What the National Security and Investment Act means for banking deals

Extensive new powers to investigate and intervene in deals that could have national security concerns come into play this month, lenders and borrowers need to understand the implications now.

The National Security and Investment Act (“the Act”) regime came into effect on 4 January 2022. It creates a new national security screening regime for corporate acquisitions in the UK. Certain aspects of the Act apply retrospectively from 12 November 2020.

It is one of the biggest changes to corporate legislation in the UK for decades giving the UK government extensive powers to investigate and intervene in transactions that could give rise to national security concerns. The Act does not only apply to share acquisitions of companies but also to certain asset transactions too - including acquisitions of land and intellectual property, covering a wide range of transactions with a potential national security element.

A new government authority known as the Investment Security Unit (ISU) has been created, and it is the ISU that is responsible for monitoring transactions and handing out approvals under this new regime. The Act does not define what national security means, so it is left to the ISU to interpret it.

The Act introduces a mandatory and voluntary notification system, which we will explore in more detail below.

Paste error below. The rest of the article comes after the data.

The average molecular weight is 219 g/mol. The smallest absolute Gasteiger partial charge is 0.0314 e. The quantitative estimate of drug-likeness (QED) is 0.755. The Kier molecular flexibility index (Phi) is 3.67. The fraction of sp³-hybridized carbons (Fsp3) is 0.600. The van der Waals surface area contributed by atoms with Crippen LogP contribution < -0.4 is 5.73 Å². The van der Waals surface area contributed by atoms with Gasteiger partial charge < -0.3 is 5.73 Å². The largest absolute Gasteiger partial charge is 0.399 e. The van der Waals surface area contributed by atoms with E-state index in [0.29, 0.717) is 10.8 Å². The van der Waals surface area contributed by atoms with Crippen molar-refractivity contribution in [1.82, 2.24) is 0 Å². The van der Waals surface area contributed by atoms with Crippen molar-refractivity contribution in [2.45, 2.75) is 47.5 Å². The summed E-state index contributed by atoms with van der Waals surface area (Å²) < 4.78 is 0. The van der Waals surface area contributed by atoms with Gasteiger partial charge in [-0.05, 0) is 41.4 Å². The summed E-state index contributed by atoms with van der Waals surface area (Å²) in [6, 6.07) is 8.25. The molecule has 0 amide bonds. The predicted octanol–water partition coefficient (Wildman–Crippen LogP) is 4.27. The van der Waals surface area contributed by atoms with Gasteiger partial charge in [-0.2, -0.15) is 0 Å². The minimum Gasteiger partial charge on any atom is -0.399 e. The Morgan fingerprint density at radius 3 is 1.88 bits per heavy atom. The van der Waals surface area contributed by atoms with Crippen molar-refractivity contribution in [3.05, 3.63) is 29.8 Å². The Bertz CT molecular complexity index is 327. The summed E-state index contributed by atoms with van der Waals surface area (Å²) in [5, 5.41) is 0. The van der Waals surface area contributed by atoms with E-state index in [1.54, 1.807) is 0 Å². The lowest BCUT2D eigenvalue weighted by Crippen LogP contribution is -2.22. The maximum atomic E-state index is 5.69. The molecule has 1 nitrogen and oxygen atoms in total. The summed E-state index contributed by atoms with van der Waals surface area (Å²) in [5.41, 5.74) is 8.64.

The regime

Mandatory Notifications

A key part of the Act is a mandatory notification system for certain transactions.  A mandatory notification will be triggered on an acquisition of shares/voting rights of over 25% in companies for transactions within one of the 17 defined specified sectors (“Notifiable Acquisition”) which are set out as follows:

Civil Nuclear


Data Infrastructure




Artificial Intelligence

Advanced Robotics

Computing Hardware

Quantum Technologies

Advanced Materials

Synthetic Biology

Critical Suppliers to Government

Cryptographic Authentication

Suppliers to the Emergency Services

Military or Dual-use

Satellite and Space Technologies





It is unlawful to complete a Notifiable Acquisition without prior approval from the ISU, and any transactions completed without approval will be void. It may also be a criminal offence to complete such transactions without approval, punishable by imprisonment for up to five years plus potential fines up to 5% of total worldwide turnover or £10 million (whichever is higher).

This means that transactions which may fall within the mandatory regime will have to be structured so that completion does not take place until the ISU approval has been obtained.

To give you an idea of timings, the ISU will be working to a 30 working day review period to assess the notification, which can be extended by 30 working days and then by a further 45 working days (with scope for further extensions) if there is a reasonable suspicion national security risks might arise. 

Voluntary Notifications

Beyond the mandatory notification regime, the regime also allows parties to notify a transaction to the ISU on a voluntary basis.

A party may seek to make a voluntary notification in light of the additional powers that the government has under the Act to ‘call in’ a transaction for further review if it considers that the transaction might give rise to national security concerns. This call-in power can be exercised up to six months after the ISU becomes aware of the transaction provided it is within the period of five years from completion of the transaction.